The term prohibition has been borrowed by psychoanalysis from everyday language, where it is used either as an adjective to describe something we are not allowed to do, say, see, think, or be; or substantively to refer to the law, social constraint, moral education, and so on, on which this prohibition is based.
The concept appears early in Freud's work and can be found in the Studies on Hysteria (1895d), where the subject, driven by desires prohibited by morality, consciously forms "representations that are irreconcilable" with that morality, and then refuses them satisfaction, doing away with them by making them unconcious through repression.
"The etiology of hysteria almost inevitably can be traced to a psychic conflict, an irreconcilable representation, which prompts into action the defense of the ego and provokes repression" (Freud, 1896b).
Initially, that is to say, within the framework of the first topography and the first theory of drives, Freud studied the libidinal origins of the conflict and its treatment through repression (these are the texts on metapsychology from 1915) as well as its educational ("Little Hans," 1915), sociological and ethnological (Totem and Taboo, 1912-1913a) origins.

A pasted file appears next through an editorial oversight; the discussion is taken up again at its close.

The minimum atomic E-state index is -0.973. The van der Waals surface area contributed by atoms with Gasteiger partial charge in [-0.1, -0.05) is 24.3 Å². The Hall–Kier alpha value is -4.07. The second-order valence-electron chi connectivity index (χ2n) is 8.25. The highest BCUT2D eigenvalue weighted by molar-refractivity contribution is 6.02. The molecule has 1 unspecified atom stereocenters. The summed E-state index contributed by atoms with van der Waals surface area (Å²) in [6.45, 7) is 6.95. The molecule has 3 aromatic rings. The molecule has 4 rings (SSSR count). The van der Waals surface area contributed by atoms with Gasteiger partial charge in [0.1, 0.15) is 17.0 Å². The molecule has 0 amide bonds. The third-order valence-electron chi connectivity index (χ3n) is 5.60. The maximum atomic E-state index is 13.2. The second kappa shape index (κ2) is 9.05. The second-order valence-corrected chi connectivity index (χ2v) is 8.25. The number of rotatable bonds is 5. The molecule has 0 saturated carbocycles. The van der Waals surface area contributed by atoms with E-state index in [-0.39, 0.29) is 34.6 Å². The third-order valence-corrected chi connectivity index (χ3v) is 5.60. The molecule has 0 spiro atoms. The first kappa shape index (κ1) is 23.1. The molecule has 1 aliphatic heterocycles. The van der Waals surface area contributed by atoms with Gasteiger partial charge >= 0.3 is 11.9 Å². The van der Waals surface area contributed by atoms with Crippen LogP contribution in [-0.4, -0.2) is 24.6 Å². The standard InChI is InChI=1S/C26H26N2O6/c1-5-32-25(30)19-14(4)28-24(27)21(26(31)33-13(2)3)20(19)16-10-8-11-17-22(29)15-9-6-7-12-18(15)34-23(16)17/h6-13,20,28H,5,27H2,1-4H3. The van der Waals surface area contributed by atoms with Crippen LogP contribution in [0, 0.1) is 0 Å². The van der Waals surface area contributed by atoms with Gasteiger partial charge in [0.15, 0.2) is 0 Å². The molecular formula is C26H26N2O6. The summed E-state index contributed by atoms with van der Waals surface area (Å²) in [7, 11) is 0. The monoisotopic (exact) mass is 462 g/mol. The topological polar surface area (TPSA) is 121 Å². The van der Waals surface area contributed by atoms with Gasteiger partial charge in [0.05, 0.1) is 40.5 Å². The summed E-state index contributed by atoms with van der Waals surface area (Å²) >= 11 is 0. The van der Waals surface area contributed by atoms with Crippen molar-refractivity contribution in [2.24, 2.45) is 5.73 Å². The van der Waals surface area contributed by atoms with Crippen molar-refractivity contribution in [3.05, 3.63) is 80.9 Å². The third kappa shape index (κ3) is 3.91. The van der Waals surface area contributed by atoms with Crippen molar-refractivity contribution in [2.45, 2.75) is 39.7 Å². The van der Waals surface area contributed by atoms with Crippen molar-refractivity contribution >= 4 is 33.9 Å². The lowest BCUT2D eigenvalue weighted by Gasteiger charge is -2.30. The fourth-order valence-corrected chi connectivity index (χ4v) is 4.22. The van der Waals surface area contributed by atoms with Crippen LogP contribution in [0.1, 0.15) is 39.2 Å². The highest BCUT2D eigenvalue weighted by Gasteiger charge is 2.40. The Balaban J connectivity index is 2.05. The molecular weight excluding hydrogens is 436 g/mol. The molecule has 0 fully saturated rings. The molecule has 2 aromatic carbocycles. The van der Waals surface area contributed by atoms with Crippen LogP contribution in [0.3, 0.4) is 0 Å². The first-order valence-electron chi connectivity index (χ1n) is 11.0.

Here, the ego appears as prey to conflicts where it is torn between "three masters": the id and its libidinal demands, reality and adaptive requirements, and a superego that is essentially defined as an agent of prohibition.
Although throughout his work Freud presents the incest prohibition as the heart of the conflictual dynamic, he also discusses prohibitions that affect other manifestations of sexuality, primarily masturbation and the satisfaction of the partial drive]]s or compound instincts (voyeurism, exhibitionism, anal pleasure).
* Freud, Sigmund.
Further remarks on the neuro-psychoses of defence. SE, 3: 157-185.
* Freud Sigmund, and Breuer, Josef. (1895d). Studies on hysteria. SE, 2: 48-106. * Mijolla-Mellor, Sophie de. (1993). Le "bon droit" du criminel. Topique, 52, 141-161. * Milner, Marion. (1991). On est prié de fermer les yeux. Le regard interdit. Paris: Gallimard.